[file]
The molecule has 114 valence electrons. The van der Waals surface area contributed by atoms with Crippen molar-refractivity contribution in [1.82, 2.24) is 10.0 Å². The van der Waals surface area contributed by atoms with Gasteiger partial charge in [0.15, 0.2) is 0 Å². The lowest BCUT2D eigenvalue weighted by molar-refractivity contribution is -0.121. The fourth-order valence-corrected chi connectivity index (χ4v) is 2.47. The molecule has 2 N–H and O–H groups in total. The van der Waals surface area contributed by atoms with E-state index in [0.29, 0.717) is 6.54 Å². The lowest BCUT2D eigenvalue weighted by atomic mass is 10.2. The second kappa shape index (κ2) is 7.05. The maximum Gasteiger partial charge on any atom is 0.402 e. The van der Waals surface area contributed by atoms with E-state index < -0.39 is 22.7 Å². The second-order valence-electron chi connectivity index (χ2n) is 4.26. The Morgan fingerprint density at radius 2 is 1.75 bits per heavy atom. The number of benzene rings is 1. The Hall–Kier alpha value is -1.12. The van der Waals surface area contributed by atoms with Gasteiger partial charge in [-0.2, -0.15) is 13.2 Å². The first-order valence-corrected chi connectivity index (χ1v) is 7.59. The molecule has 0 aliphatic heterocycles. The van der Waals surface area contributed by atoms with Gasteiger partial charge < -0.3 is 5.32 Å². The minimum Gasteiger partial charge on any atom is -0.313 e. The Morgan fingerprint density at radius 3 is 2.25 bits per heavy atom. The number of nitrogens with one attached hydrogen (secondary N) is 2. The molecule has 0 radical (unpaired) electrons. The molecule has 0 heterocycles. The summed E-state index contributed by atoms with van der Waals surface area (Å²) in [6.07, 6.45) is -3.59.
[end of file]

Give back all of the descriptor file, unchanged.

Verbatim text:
The molecule has 114 valence electrons. The van der Waals surface area contributed by atoms with Crippen molar-refractivity contribution in [1.82, 2.24) is 10.0 Å². The van der Waals surface area contributed by atoms with Gasteiger partial charge in [0.15, 0.2) is 0 Å². The lowest BCUT2D eigenvalue weighted by molar-refractivity contribution is -0.121. The fourth-order valence-corrected chi connectivity index (χ4v) is 2.47. The molecule has 2 N–H and O–H groups in total. The van der Waals surface area contributed by atoms with E-state index in [0.29, 0.717) is 6.54 Å². The lowest BCUT2D eigenvalue weighted by atomic mass is 10.2. The second kappa shape index (κ2) is 7.05. The maximum Gasteiger partial charge on any atom is 0.402 e. The van der Waals surface area contributed by atoms with E-state index < -0.39 is 22.7 Å². The second-order valence-electron chi connectivity index (χ2n) is 4.26. The Morgan fingerprint density at radius 2 is 1.75 bits per heavy atom. The number of benzene rings is 1. The Hall–Kier alpha value is -1.12. The van der Waals surface area contributed by atoms with Gasteiger partial charge in [-0.2, -0.15) is 13.2 Å². The first-order valence-corrected chi connectivity index (χ1v) is 7.59. The molecule has 0 aliphatic heterocycles. The van der Waals surface area contributed by atoms with Gasteiger partial charge < -0.3 is 5.32 Å². The minimum Gasteiger partial charge on any atom is -0.313 e. The Morgan fingerprint density at radius 3 is 2.25 bits per heavy atom. The number of nitrogens with one attached hydrogen (secondary N) is 2. The molecule has 0 radical (unpaired) electrons. The molecule has 0 heterocycles. The summed E-state index contributed by atoms with van der Waals surface area (Å²) in [6.07, 6.45) is -3.59.